Thursday, June 20, 2013

Vivid imagery, jagged puzzle pieces dominate Kevin Powers’ "The Yellow Birds"

The greater part of the untested men appeared quiet and absorbed. They were going to look at war, the red animal--war, the blood-swollen god.
--The Red Badge of Courage - Stephen Crane
The war tried to kill us in the spring. As grass greened the plains of Ninevah and the weather warmed, we patrolled the low-slung hills beyond the cities and towns. We moved over them and through the tall grass on faith, kneading paths into the windswept growth like pioneers. While we slept, the war rubbed its thousand ribs against the ground in prayer. When we pressed onward through exhaustion, its eyes were white and open in the dark. While we ate, the war fasted, fed by its own deprivation. It made love and gave birth and spread through fire.
-- opening lines of  The Yellow Birds- Kevin Powers.

     Kevin Powers’ The Yellow Birds begins in a poem and ends as a novel. Private John Bartle recalls the 10 months he shared with Private Daniel Murphy from boot camp to combat in Al Tafar, Ninevah Province, Iraq, when he was 21 and Murphy just 18.  The story he tells spans the days from September 2004 to April 2009, and includes his personal war and its aftermath, what is clinically referred to as Post Traumatic Stress Syndrome – the shattered self he brings when he returns home.
Lyrical lines (cited above) launch a fragmented meditation on war that sidles before settling into story. So melded, neither form completely cleaves to the other.
     That passage full with alliterative spill and shards of images from ancient epics evokes a stripped down version of primordial warrior tales like Gilgamesh or Beowulf.  Powers’ “War” contains fragments of beasts and fire-breathing dragons --in rib bones and white eyes. It involves primal activities: praying, eating, lovemaking, birthing and spreading through fire.  “War,” as used here, could apply to troops, the enemy or that vaguer nightmare beast men fight within themselves.
Bartle can’t make connections, can only cough up fragments.
So he sidles in and starts with images before settling into story, and even then images are unconnected.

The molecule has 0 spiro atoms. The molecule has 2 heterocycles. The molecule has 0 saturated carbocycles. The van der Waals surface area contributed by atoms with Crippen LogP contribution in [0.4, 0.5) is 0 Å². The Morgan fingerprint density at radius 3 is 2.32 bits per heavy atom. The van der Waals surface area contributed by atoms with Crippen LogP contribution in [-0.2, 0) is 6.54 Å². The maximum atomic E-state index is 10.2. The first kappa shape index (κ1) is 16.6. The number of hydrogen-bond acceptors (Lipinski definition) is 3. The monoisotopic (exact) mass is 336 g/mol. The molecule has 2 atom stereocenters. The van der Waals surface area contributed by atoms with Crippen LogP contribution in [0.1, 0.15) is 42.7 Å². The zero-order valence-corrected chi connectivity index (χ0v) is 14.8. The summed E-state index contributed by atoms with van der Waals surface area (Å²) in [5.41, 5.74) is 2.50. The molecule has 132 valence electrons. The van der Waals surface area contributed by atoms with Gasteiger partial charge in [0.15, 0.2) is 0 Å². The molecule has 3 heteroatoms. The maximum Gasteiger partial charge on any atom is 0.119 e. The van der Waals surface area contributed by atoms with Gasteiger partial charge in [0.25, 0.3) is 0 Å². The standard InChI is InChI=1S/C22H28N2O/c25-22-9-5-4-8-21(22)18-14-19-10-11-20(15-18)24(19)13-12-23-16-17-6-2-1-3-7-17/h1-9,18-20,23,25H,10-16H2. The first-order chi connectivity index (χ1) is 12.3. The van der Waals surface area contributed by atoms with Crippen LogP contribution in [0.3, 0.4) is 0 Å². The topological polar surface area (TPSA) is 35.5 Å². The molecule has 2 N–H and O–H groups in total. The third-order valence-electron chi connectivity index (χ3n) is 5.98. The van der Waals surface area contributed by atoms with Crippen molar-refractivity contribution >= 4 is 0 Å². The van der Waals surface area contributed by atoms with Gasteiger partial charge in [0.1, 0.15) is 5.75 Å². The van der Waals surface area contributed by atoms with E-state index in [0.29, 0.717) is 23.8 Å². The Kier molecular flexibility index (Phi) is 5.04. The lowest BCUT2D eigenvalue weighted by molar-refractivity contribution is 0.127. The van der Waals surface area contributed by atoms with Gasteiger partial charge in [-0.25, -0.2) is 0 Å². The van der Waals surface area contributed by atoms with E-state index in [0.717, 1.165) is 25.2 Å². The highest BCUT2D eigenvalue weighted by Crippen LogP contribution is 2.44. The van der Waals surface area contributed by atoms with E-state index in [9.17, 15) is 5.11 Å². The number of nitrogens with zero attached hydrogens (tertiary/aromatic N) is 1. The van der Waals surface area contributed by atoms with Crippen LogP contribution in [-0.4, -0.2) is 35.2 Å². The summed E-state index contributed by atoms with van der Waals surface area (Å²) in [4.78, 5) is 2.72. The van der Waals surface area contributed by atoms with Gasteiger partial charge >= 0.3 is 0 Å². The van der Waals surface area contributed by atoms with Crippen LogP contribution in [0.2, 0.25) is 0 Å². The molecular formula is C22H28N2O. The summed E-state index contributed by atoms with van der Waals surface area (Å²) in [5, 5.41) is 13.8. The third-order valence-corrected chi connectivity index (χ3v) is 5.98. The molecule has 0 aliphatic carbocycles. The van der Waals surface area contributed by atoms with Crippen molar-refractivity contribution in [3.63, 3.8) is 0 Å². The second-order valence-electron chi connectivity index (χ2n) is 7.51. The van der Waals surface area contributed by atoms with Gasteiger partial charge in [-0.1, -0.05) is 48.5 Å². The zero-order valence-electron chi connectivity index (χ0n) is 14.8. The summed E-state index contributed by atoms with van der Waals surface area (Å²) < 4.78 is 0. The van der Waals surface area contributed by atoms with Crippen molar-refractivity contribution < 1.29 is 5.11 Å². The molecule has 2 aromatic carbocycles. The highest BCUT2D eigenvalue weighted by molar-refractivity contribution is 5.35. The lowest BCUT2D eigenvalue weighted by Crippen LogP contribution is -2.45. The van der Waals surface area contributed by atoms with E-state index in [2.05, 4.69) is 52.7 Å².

Parallel snowstorms, for example, hold no significance: “At one time you could have asked me if I thought the snow meant something and I would have said yes. I might have thought there was significance to the fact that there had been snow on the day Murph had come into my life and snow on the day I had willed myself into the one that had been taken from him.”   
    The story only comes in dislocated spurts: a letter sent to Murphy’s mother; boot camp where the violence-indulgent Sergeant Sterling assigns Murph to Bartle’s care:  “All right, little man,” he said, “I want you to get in Bartle’s back pocket and stay there.”; a drunken evening in a German brothel that ends somehow on a riverbank; a salt-sowing ritual from Judges (the book of the Bible) that turns up a body; removing a body bomb from a bridge; Murph showing signs of unraveling.
    How and why Murph comes apart drives the plot. The subtler story is how Bartle reconnects.  In a telling moment, a visiting reporter asks what war feels like. Murph responds: It’s like a car accident. You know? That instant between knowing that it’s gonna happen and actually slamming into the other car.  Feels pretty helpless actually, like you’ve been riding along same as always, then it’s there staring you in the face and you don’t have the power to do shit about it. And know it. Death, or whatever, it’s either coming or it’s not. It’s kind of like that,” he continued “like that split second in the car wreck, except for here it can last for goddamn days.”
     In the early chapters, Bartle only suggests outlines of the car wreck, leaving the reader to fill in the blanks.